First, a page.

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Crohn's Disease: 54 Tips to Help You Manage

With the right treatment, you can manage your Crohn's disease symptoms. These simple tips can help.
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Diet and Nutrition for Crohn's Disease

  • Crohn's differs from person to person. Your diet needs to be tailored to suit your specific needs.
  • Weather warming up? With Crohn's you're at higher risk for dehydration. Get plenty of fluids.
  • Try keeping a food diary to track which foods trigger your symptoms.
  • Not tolerating fiber well? Some people with Crohn's disease benefit from a low-fiber diet.
  • Do you need supplements? Ask your doctor if you're absorbing enough calcium, folate, and vitamin B12.
  • Taking corticosteroids for Crohn's? There are side effects to watch for. Talk with your doctor.

Emotionally Coping With Crohn's

  • Want to feel more in control? Knowledge is power. Learn as much as you can about Crohn's.
  • Chronic conditions like Crohn's disease can lead to depression. Reach out and get help if you need it.
  • Is someone you love coping with Crohn's? Lend a hand by lending an ear: Be a good listener.
  • You're not alone with Crohn's disease. Talking with others who share your condition can help.
  • Attending a Crohn's support group? Take your family so they can understand what you're going through.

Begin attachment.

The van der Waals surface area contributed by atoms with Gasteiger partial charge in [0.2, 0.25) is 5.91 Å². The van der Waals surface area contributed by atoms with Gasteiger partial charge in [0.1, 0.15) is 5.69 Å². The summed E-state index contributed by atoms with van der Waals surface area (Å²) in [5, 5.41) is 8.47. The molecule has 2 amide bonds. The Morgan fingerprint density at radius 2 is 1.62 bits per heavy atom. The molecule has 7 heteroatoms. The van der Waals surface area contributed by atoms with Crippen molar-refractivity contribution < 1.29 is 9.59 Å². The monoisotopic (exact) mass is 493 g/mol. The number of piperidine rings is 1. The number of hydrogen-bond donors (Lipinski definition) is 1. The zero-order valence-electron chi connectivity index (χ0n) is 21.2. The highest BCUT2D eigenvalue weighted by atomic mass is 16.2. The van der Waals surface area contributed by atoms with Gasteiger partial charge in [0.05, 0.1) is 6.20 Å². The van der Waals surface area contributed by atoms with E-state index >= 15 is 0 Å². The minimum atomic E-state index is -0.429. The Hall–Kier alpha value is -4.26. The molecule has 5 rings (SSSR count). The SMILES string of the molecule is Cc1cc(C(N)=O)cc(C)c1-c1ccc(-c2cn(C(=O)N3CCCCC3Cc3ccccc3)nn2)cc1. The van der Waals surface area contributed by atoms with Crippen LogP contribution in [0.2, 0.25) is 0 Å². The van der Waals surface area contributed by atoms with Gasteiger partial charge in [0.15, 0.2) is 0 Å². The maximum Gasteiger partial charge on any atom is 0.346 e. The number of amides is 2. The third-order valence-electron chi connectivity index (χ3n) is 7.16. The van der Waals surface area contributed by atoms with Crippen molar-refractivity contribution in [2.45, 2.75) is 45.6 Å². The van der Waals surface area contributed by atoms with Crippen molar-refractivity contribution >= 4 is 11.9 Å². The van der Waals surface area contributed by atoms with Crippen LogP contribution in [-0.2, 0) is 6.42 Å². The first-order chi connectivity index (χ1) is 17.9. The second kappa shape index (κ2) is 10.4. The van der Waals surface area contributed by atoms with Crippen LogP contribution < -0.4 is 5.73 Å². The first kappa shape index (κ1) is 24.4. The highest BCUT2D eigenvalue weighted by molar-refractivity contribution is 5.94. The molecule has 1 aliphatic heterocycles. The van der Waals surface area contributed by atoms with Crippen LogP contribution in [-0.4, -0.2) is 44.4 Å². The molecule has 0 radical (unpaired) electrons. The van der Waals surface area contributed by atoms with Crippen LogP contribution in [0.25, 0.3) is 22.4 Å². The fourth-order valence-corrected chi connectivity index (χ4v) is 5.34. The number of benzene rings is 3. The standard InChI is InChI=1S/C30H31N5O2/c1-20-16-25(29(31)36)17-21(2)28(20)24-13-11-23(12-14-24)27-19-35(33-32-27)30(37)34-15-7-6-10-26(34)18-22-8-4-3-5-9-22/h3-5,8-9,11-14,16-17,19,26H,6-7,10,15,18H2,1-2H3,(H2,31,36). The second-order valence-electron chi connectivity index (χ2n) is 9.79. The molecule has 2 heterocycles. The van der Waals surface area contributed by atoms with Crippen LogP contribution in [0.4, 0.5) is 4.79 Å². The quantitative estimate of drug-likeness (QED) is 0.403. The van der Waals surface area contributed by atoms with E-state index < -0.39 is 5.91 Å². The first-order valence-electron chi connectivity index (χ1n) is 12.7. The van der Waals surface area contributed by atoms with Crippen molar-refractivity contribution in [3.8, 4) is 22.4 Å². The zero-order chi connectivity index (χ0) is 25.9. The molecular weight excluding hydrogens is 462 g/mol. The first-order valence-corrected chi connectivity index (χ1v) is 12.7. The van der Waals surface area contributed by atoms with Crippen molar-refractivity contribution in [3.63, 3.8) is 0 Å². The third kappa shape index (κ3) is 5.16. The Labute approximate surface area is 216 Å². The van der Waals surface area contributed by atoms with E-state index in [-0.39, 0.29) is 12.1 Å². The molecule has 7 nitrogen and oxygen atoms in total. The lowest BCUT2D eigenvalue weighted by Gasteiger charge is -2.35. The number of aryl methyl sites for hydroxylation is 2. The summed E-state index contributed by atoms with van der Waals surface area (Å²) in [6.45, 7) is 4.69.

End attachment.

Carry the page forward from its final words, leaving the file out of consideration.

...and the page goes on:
• Ask your doctor all about your medication, and do online research. You'll feel much more in control.

Day-to-Day With Crohn's Disease

  • You may benefit from personalized diet tips when you have Crohn's. Talk to your doctor.
  • Trouble remembering your meds? Place your pills beside your toothbrush.
  • Inflammation of the small intestine and colon puts you at high risk for dehydration and diarrhea. You may need more fluids.
  • Is swallowing pills a problem? Ask your doctor if you can crush them over something tasty.
  • Don't want people to know you're taking medicine? Carry pills in a mint tin.
  • A journal can help you manage Crohn's and remember all the questions you have for your doctor.

Crohn's, Kids, and Family

  • Is your child taking medicine for Crohn's? To help kids remember, place pills beside their alarm clock.
  • Crohn's can occur in anyone, but young adults are most often affected.
  • Help your child with Crohn's to become a partner in his or her own health care; encourage them to ask the doctor questions.
  • If your child has Crohn's disease, let him or her decide whether to tell friends.
  • It's healthy and safe for kids with Crohn's disease to take part in most sports.
  • If your child has Crohn's, let his or her teachers, school administrators, and school nurse know.

Travel Tips When You Have Crohn's Disease

  • When traveling, remember to bring along enough medication to last your whole trip.
  • Leaving home for awhile? Locate a Crohn's specialist in the town you'll be visiting.
  • Traveling by air? Bring your medications, supplies, and insurance information in your carry-on bag.
  • Avoid problems the day you fly: Maintain a regular diet and medication schedule before the flight.
  • Bring along your gastroenterologist's phone number and your insurance card when you travel.
  • If you have chills, fever, pain, dizziness, or bloody diarrhea while away, call a doctor immediately.
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Reviewed on May 16, 2007

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